11 World War One guided walks in Britain

Date Posted: 08/11/2014

Discover more about the people and events connected with World War One on one of these walking and bus tours, led by professional Blue Badge guides.

1.    Birmingham ‘Battle Bus’ history tour

Starting at the Town Hall you will hear about Neville Chamberlain’s inspirational speech and the massive recruiting parade in Victoria Square.

On the route children will also learn about Quakers and conscientious objectors, the war hospitals and the Hall of Memory (built to commemorate the 12,320 Birmingham citizens who died and the 35,000 who were wounded).

You'll also learn about the massive involvement of the Jewellery Quarter and Cadbury factory plus hear about the plight of the Belgian refugees.

2.    The Great War walk - London

Billed as the essential London ‘Great War’ guided walk, this route takes you right to the heart of the matter - Whitehall.

The Blue Badge guide will outline the causes behind the ‘war-to-end-all-wars’ and take you to some of the buildings that played an historic role, while describing some of the key characters involved.

This tour, which starts at Embankment station, blends history, story-telling and sightseeing in one of London’s most beautiful districts.

3.    Zeppelin terror over London

Follow the path of destruction inflicted by the German Imperial Navy Zeppelin L13 piloted by Ace Kapitänleutnant Heinrich Mathy from Holborn to Liverpool Street Station on the night of 8th September 1915 - the first effective air raid on London.

4.    The last journey of the unknown warrior - London

On 11th November 1920 a gun carriage carrying the coffin of an unknown British soldier was conveyed from Victoria Station to Westminster Abbey. This walking tour, 94 years later, follows the same route in reverse, starting at Westminster Abbey and finishing at Victoria Station.

The walk represents the last journey of one of the 300,000 WWI British soldiers who have no known grave.

5.    Finchley goes to war - London

In many ways, the north London suburb of Finchley is typical of many communities - men were recruited to serve, letters were sent home, hospital staff nursed them when they were injured and their families tried to keep going in their absence on duty.

Yet on this route students also explore lots more about life during the Great War that they may not have expected to find in an ordinary suburb including the street where the very first British soldier to die in the war grew up.

6.    Ireland’s Agony; Michael Collins and the Great War - London

Meeting outside Olympia tube station, this tour explores World War One’s impact on Ireland.

In 1906, Cork farm boy Mick Collins – who went on to be an Irish revolutionary leader - arrived in Hammersmith. Groups will walk the commute that he and his older sister Hannie took each day to the PO Savings Bank in Blythe Road.

London honed the formidable array of talents that would make Collins into one of the most effective enemies of the British Empire.

7.     Thames, trade, jack tars & torpedoes - London

On this guided walk along the river Thames, pupils will explore the port and maritime history of the First World War.

Led by Blue Badge guide, Mark King, the tour explains how our island nation prepared for war and the crucial role expected to be played by the ‘Senior Service’ (Royal Navy).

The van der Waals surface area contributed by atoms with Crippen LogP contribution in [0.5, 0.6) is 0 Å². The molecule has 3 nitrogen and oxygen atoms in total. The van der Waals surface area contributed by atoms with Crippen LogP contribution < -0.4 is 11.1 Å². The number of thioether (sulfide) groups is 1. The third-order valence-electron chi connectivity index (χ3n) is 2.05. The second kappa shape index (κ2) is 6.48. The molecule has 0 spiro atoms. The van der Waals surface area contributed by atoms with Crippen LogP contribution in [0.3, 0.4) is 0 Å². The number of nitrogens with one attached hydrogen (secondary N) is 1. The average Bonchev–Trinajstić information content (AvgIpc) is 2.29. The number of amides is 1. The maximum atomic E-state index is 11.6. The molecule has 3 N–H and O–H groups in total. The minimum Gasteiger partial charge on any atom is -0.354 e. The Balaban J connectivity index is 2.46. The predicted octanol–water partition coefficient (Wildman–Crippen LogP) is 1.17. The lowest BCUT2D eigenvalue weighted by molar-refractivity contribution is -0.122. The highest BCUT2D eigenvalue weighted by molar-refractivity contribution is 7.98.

School groups will look at how London’s trade routes were dramatically affected and you’ll hear about the contribution of sailors in the merchant marine army.

Tours will start at Embankment Tube station and end near Blackfriars station.

8.    World War One coach tour - London

During this three hour bus tour students will see the sites and monuments closely linked to World War One and hear the story of the events that led to a conflict that changed the world forever.

Pictured: Manchester Dock Number Nine.

The itinerary also focuses on the role of the royal family, the government, the lives of civilians and parallel events such as the Suffragette movement.

The tour finishes in central London and then makes a second stop at the Imperial War Museum for those who wish to visit (admission is free to the museum).

9.    War at the docks - Salford

Departing from the Lowry Theatre, this walk explores the history of Manchester and Salford’s shipping and docks system during both world wars.

The guide will tell the stories of the women crane drivers; sacrifices of the ships and crews of Manchester liners and the Merchant Navy as well as the Luftwaffe bombs of World War Two.

10.    Deeds not words: women in the First World War - London

Join a Blue Badge guide on a tour through central London to hear about women’s roles during WWI, taking on almost every job to keep the home front running.

Women emerged from their homes to work as nurses, munitionettes, police patrols, farm-hands and, in one extraordinary case, as a soldier on the front line.

This two-hour walk, from Temple Underground Station to Trafalgar Square, takes in hidden memorials to the women whose inspiring actions changed women’s lives forever.

11.    Windsor at war

This 90-minute guided walk starting at Windsor and Eton Riverside station will explore how the Great War affected people living in Windsor, from the ordinary people to the royal family in the castle.

Hear personal stories, as well as accounts of terrifying Zeppelin raids and Victoria Crosses bravely won.

Led by Windsor-based Blue Badge guide, Mike Armitage, this walk is suitable for children and adults.

The guided walks can be booked for school groups via the website booking form. All walks can be tailored for appropriate age ranges or curriculum themes.

For full details and to book private tours, visit www.worldwaronewalks.com/walks/ .

School Travel Organiser's Guide